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Undersea Soundscape Gives Insight Into Reef Health

  • Rosanne Skirble

The acoustic recorders collect all sounds of the reef from fish and invertebrates, to wind, rain and boats. (Credit: T. Aran Mooney, Woods Hole Oceanographic Institution)

The acoustic recorders collect all sounds of the reef from fish and invertebrates, to wind, rain and boats. (Credit: T. Aran Mooney, Woods Hole Oceanographic Institution)

Coral reefs are noisy places, especially the healthy ones. Two new studies assess that health by the sounds the reef dwellers produce.

Max Kaplan, a joint PhD candidate with Massachusetts Institute of Technology and Woods Hole Oceanographic Institution, is lead author on both papers. He and colleagues placed acoustic recorders on three reefs in the U.S. Virgin Islands National Park with varying degrees of coral cover and fish density. The autonomous devices recorded short bursts of sounds on a regular schedule over four months.

“These sounds are associated with a range of different behaviors from tracking mates, spawning, and finding prey to avoiding predators,” Kaplan said, reached at an international acoustics conference in Denmark.

Rich soundscape

Coral reefs are hotspots for biodiversity, harboring 25 percent of all marine species worldwide. But warmer ocean temperatures and acidification linked to global carbon emissions threaten this valuable resource and the economies they support.

Kaplan says keeping an ear on the reef can identify changes in animal abundance and distribution to designate areas for protection.

“The idea of the study and of the overall research is just to sort of look at the variation, in terms of the variable frequencies that are represented, and the different times of day that sounds are produced, to link the complexity and variability in sound production to the variability and diversity of the animals living on the reef," he said.

Max Kaplan setting up an autonomous device to record the reef sound, a proxy measurement of coral reef biodiversity in U.S. Virgin Islands National Park, (Credit: T. Aran Mooney, Woods Hole Oceanographic Institution)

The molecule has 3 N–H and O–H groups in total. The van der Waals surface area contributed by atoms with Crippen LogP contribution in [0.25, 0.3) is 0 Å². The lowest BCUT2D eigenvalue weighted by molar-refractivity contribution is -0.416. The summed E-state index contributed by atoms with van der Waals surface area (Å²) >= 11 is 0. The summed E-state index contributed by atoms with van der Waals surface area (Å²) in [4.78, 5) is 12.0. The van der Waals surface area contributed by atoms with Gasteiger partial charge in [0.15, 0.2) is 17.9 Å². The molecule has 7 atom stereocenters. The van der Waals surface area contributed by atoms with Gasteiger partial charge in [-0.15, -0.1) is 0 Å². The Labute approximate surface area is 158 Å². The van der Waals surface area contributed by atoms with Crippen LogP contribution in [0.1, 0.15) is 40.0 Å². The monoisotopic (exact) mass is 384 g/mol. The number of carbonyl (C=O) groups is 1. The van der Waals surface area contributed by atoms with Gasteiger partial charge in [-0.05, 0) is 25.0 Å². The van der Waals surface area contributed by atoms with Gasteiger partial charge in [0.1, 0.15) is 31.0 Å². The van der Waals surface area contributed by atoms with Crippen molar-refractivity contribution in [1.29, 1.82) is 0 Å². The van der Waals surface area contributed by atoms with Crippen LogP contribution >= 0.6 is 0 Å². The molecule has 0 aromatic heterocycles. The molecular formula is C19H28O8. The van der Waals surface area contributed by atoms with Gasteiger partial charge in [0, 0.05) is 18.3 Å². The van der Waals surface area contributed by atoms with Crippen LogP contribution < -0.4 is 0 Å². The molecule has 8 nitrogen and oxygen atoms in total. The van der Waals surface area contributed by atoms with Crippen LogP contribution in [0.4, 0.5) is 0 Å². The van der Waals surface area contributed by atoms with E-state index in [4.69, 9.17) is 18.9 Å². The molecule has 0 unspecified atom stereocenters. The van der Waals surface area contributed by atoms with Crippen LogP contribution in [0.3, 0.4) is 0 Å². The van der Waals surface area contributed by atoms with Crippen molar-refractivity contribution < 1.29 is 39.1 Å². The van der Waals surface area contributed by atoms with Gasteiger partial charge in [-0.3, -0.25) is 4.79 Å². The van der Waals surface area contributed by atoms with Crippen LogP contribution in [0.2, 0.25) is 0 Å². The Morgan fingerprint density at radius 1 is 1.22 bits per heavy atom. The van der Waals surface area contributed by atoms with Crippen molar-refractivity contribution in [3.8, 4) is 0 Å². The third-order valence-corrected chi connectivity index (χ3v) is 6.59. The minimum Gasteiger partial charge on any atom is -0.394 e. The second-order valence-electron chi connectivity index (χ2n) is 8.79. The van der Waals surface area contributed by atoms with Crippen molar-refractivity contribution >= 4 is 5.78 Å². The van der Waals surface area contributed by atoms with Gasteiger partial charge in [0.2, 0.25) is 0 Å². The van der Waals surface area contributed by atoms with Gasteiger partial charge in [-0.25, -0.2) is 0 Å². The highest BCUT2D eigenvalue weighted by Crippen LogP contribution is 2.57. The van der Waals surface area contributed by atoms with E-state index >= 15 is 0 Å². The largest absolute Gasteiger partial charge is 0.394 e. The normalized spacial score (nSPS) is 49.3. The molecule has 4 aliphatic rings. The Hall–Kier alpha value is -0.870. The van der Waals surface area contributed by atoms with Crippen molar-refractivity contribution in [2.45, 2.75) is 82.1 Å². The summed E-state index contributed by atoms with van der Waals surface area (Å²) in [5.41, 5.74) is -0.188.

Max Kaplan setting up an autonomous device to record the reef sound, a proxy measurement of coral reef biodiversity in U.S. Virgin Islands National Park, (Credit: T. Aran Mooney, Woods Hole Oceanographic Institution)

Kaplan says that link was most apparent at certain times of day – early morning and early evening - when light is changing. Snapping shrimp, which sound like frying bacon, were particularly vocal.

“When we looked at dusk and dawn we found that the strength of this daily trend of increasing sound production, at these two times of day, that trend was correlated with coral cover with fish density at the reefs,” he said.

At noon and at other times of day these louder sounds were muted. At those times, the three reefs sounded very much alike.

“It was really only the times of day where the soniferous animals, the animals producing sound, that were particularly active that we saw these differences,” Kaplan said.

The sound dying and rebirth

The findings are published in Marine Ecology Progress. Kaplan's second study, in Marine Pollution Bulletin, used the same raw data to analyze the effect of noise pollution from small craft on reef habitat. He notes that boat frequencies are low and frequently overlap the communication ranges of fish, drowning out vital sounds that organisms need to reproduce, feed and find new homes.

“So, there’s a potential masking effect going on there with vessel activity, especially if there is a lot of vessel activity, and it occurs around times when fish particularly use hearing or communication abilities,” Kaplan said.

The researchers are taking this work to the next step in a larger study in Hawaii, where they have already begun to monitor sound for 15 months at eight sites with coral cover ranging from 85 percent to almost none. Kaplan says he anticipates getting the signal of a bleaching event, when warming temperatures cause the coral to die.

“We can potentially hear that as the fish won’t appear on the sound records,” he said.

Kaplan says the low cost recorders can revolutionize how and how often we monitor reefs, and how we determine their health. He says this tool can help gather critical information, regulate boat traffic and even aid in rebuilding the reef ecosystem, by broadcasting sounds that will attract new denizens.

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